Furthermore, Iranian Supreme Leader Ayatollah Ali Khamenei has declared that the economic benefits of sanctions relief must be implemented “in practice” and not just “on paper.” The verification of sanctions relief, which some argue goes beyond the terms of the JCPOA, could require the Biden administration to take proactive steps to redress the perceived “asymmetry” in U.S. sanctions policy, including by creating new mechanisms to oversee the lifting of sanctions and removal of legal barriers pertaining to trade with and investment in Iran.
In light of the current impasse between Washington and Tehran, and the complexities of rolling back Iran’s nuclear capabilities and lifting U.S. sanctions, the prospects for a clean return to the JCPOA appear increasingly dim. And the longer negotiations take, the harder it will be to fully restore the JCPOA, leaving an interim deal as the more realistic and expedient option.
Although the Biden administration is aiming for a complete restoration of the JCPOA, coupled with further negotiations on a JCPOA plus, National Security Advisor Jake Sullivan recently has begun to float the idea of an interim deal or a “JCPOA minus.” Short of a clean return, an interim arrangement could offer limited sanctions relief in exchange for full cooperation with the IAEA and taking steps to address the more worrisome aspects of Iran’s nuclear program, including its enrichment of uranium to 60 percent and expanded use of advanced centrifuges. The United States, for its part, could grant waivers to buyers of Iranian oil, allowing Tehran to restore oil exports and repatriate revenues. Alternatively, it could unfreeze some portion of Iranian funds to finance non-military imports or provide sanctions waivers on humanitarian goods. This would buy time and prevent Iran’s nuclear program from reaching a point where the JCPOA’s nonproliferation benefits are technically impossible to restore.
While an interim deal might not be the most desirable outcome, it may be the only means of breaking the current deadlock. After six rounds of stalled talks, both Washington and Tehran appear to be overconfident in their bargaining positions. The Biden administration views existing sanctions as an important means of leverage over Iran, and remains reluctant to lift them before Iran returns to full compliance with the JCPOA. But Iran has proven adept at weathering U.S. sanctions through the development of a “resistance economy.” At the same time, Tehran may be overconfident in its calculations about the support China and Russia are willing to provide, a crucial element for the sustainability of its resistance economy in the long term.
By striking an interim agreement, the United States and Iran can create space for future negotiations leading to either the revival of the original JCPOA or a JCPOA plus.
Still, an interim deal may not be enough to assuage U.S. allies and domestic critics of the JCPOA. After all, Israel, Saudi Arabia, and the United Arab Emirates supported the U.S. withdrawal and maximum pressure campaign, though the Gulf Arab states have since publicly called for “an urgent mutual return to full compliance with the JCPOA.” Given their anxiety about Iran’s ballistic missile program and regional activities, which lay beyond the scope of the JCPOA, Israel and the Gulf states would likely criticize an interim agreement absent assurances from the United States that their broader concerns about Iran will be addressed in a timely manner. And although Washington has been consulting closely with its Middle Eastern partners on the future of the JCPOA, Israeli officials have warned repeatedly that they would be prepared to “act alone” to prevent Iran from acquiring nuclear weapons.
An interim arrangement also might need to be submitted to the U.S. Congress under INARA, since its terms would likely differ from those of the JCPOA that Congress reviewed in 2015. Under INARA, Congress would then have an opportunity to vote to reject U.S. participation in any new arrangement. And while there probably would be insufficient votes to kill a new deal outright (or at least, insufficient votes to override a presidential veto), members of Congress opposed to diplomacy with Iran would likely seek political concessions from the Biden administration, while the specter of a congressional vote also could deal the United States a weaker hand at the negotiating table.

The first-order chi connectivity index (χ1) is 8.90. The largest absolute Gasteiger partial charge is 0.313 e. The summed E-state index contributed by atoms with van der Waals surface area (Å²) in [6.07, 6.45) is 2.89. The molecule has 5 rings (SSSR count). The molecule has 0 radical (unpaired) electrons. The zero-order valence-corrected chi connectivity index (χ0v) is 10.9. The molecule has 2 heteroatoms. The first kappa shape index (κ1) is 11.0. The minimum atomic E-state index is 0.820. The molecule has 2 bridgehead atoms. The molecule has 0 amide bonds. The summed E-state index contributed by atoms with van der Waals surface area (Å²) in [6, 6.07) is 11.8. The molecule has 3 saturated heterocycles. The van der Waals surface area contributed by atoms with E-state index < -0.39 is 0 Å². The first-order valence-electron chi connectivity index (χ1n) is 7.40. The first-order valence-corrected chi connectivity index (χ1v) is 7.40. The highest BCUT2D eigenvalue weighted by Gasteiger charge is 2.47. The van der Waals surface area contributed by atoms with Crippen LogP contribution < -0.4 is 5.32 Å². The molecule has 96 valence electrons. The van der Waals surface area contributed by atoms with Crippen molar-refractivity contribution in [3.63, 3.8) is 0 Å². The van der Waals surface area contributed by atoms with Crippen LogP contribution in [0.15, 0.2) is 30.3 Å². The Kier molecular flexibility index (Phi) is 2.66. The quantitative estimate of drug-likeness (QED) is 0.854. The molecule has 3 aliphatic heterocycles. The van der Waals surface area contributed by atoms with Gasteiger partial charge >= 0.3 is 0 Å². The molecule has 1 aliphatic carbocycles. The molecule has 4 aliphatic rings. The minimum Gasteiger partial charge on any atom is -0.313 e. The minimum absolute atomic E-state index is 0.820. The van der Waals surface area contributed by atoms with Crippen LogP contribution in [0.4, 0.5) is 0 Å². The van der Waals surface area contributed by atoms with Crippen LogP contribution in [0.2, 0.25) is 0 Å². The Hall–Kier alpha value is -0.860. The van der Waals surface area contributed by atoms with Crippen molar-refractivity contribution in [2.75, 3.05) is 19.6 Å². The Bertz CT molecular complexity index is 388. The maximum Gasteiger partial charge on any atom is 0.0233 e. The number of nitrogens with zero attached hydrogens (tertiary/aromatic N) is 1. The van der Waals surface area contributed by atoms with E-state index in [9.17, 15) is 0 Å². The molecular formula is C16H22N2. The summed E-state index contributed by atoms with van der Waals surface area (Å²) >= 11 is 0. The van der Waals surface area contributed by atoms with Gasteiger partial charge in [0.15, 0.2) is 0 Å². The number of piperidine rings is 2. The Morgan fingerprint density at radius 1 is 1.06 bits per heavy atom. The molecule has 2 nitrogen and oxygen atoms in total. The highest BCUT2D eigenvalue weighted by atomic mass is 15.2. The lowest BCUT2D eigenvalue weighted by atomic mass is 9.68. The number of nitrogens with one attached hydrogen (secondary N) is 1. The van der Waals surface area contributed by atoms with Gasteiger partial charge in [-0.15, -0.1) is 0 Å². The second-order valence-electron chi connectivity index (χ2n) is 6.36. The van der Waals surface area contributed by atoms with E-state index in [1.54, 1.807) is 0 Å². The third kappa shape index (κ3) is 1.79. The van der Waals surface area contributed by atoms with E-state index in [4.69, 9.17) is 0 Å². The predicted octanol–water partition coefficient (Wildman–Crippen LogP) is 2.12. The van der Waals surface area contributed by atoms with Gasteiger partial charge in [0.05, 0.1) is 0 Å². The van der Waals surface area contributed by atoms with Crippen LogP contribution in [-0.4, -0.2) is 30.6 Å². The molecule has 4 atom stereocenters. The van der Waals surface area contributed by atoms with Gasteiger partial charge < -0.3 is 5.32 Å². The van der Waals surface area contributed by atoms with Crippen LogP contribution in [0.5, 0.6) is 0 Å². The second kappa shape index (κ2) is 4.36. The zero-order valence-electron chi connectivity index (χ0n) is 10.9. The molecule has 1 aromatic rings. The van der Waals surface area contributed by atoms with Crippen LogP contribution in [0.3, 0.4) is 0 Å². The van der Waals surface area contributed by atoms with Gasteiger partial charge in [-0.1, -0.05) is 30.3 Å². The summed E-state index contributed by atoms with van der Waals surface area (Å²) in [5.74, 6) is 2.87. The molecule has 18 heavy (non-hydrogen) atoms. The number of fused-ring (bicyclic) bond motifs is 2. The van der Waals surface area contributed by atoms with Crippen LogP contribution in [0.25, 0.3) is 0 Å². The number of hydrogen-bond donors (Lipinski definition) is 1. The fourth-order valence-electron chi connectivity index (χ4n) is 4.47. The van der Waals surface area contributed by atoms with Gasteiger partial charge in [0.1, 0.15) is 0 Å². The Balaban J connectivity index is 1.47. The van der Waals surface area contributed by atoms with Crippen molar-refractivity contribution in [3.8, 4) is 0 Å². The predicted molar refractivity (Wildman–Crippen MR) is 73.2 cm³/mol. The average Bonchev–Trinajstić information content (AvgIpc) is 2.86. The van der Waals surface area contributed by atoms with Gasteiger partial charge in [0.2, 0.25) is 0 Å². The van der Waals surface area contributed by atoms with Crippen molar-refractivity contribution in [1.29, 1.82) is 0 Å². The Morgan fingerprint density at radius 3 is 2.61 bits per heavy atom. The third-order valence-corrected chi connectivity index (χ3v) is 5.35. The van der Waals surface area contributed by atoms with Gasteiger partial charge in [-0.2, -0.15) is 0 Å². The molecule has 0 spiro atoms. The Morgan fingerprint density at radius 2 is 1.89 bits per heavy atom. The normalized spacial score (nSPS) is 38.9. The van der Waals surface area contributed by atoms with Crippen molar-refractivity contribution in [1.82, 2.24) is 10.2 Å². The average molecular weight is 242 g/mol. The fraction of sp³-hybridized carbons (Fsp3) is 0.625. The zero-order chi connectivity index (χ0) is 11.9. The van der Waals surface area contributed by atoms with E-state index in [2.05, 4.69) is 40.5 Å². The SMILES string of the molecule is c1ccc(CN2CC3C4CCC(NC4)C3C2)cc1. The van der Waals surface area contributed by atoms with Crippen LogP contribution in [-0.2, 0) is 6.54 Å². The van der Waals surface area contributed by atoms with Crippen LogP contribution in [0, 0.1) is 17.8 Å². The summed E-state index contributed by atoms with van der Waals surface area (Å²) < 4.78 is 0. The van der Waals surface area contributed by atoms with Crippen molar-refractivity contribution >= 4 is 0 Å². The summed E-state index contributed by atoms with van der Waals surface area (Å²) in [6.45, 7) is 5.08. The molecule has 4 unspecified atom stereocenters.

Point of JCPOA No Return?
With Iran’s nuclear advances approaching the point of technical irreversibility, it may be tempting to argue for a redux of maximum pressure. Indeed, the United States and Israel reportedly are exploring other options should the JCPOA collapse, to include military action. (It should be noted that absent a real threat of imminent armed attack by Iran, the threat or use of military force against Iran would be unlawful.) Nevertheless, some observers have argued for a more aggressive posture to deter Iran while others have dismissed the prospect of a negotiated settlement, resigning themselves to the inevitability of a nuclear-armed Iran. As negotiations falter, Gulf Arab navies, in coordination with the U.S. Navy, recently held their first joint military exercise with Israeli warships in preparation for conflict with Iran.
But even a full collapse of the JCPOA does not necessarily imply that Iran will cross the nuclear threshold, nor should it mean the end of diplomatic efforts. Alarmist warnings about Iran’s nuclear program have emerged every two years for more than three decades, and yet Iran has not acquired nuclear weapons. As troubling as Iran’s nuclear expansion is, the good news is that it has not taken the provocative steps of enriching to 90 percent or formally withdrawing from the JCPOA, let alone the Nuclear Non-Proliferation Treaty. The potential for nuclear proliferation in the wider region – not to mention confrontation with Israel, which is believed to already possess nuclear weapons – would be as inimical to Iranian interests as it would be counterproductive for the United States and its partners.
The United States should always prepare for worst-case scenarios. Yet it is easier to employ threats and coercive action than to contemplate a path to peace. Even if a deal on reviving the JCPOA remains elusive, Washington will still have to find a way to constrain Tehran’s nuclear ambitions while mitigating the risks of direct military confrontation. Whether or not the JCPOA can be fully restored, an interim deal may be the only viable option to defuse growing tensions and head off another cycle of escalation.